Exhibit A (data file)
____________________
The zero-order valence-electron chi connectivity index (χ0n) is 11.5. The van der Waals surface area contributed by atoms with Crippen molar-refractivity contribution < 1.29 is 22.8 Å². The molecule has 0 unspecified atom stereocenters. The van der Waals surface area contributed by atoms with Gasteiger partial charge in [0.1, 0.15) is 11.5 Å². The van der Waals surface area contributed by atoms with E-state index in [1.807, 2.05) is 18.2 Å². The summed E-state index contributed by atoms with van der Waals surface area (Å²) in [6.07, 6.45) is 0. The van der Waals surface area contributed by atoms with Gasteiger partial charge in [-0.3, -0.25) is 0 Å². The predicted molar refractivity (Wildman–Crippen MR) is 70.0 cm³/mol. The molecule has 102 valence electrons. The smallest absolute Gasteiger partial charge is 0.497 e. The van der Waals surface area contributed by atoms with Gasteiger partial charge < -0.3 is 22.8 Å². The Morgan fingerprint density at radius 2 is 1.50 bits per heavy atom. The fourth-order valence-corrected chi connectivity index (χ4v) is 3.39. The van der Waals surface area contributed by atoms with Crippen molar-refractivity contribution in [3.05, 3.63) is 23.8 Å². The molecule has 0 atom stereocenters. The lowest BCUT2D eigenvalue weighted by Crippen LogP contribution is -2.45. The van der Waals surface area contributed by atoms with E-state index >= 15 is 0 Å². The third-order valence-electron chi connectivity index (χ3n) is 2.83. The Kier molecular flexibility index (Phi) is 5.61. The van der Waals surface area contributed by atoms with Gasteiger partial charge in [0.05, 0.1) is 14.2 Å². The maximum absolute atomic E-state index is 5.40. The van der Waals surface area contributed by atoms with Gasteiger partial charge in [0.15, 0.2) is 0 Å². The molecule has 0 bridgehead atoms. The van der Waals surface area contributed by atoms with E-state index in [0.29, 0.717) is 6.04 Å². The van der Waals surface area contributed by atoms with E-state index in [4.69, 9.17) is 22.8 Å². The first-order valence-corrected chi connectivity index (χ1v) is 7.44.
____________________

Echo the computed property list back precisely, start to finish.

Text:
The zero-order valence-electron chi connectivity index (χ0n) is 11.5. The van der Waals surface area contributed by atoms with Crippen molar-refractivity contribution < 1.29 is 22.8 Å². The molecule has 0 unspecified atom stereocenters. The van der Waals surface area contributed by atoms with Gasteiger partial charge in [0.1, 0.15) is 11.5 Å². The van der Waals surface area contributed by atoms with E-state index in [1.807, 2.05) is 18.2 Å². The summed E-state index contributed by atoms with van der Waals surface area (Å²) in [6.07, 6.45) is 0. The van der Waals surface area contributed by atoms with Gasteiger partial charge in [-0.3, -0.25) is 0 Å². The predicted molar refractivity (Wildman–Crippen MR) is 70.0 cm³/mol. The molecule has 102 valence electrons. The smallest absolute Gasteiger partial charge is 0.497 e. The van der Waals surface area contributed by atoms with Gasteiger partial charge < -0.3 is 22.8 Å². The Morgan fingerprint density at radius 2 is 1.50 bits per heavy atom. The fourth-order valence-corrected chi connectivity index (χ4v) is 3.39. The van der Waals surface area contributed by atoms with Crippen molar-refractivity contribution in [3.05, 3.63) is 23.8 Å². The molecule has 0 atom stereocenters. The lowest BCUT2D eigenvalue weighted by Crippen LogP contribution is -2.45. The van der Waals surface area contributed by atoms with E-state index >= 15 is 0 Å². The third-order valence-electron chi connectivity index (χ3n) is 2.83. The Kier molecular flexibility index (Phi) is 5.61. The van der Waals surface area contributed by atoms with Gasteiger partial charge in [0.05, 0.1) is 14.2 Å². The maximum absolute atomic E-state index is 5.40. The van der Waals surface area contributed by atoms with Gasteiger partial charge in [0.15, 0.2) is 0 Å². The molecule has 0 bridgehead atoms. The van der Waals surface area contributed by atoms with E-state index in [0.29, 0.717) is 6.04 Å². The van der Waals surface area contributed by atoms with E-state index in [4.69, 9.17) is 22.8 Å². The first-order valence-corrected chi connectivity index (χ1v) is 7.44.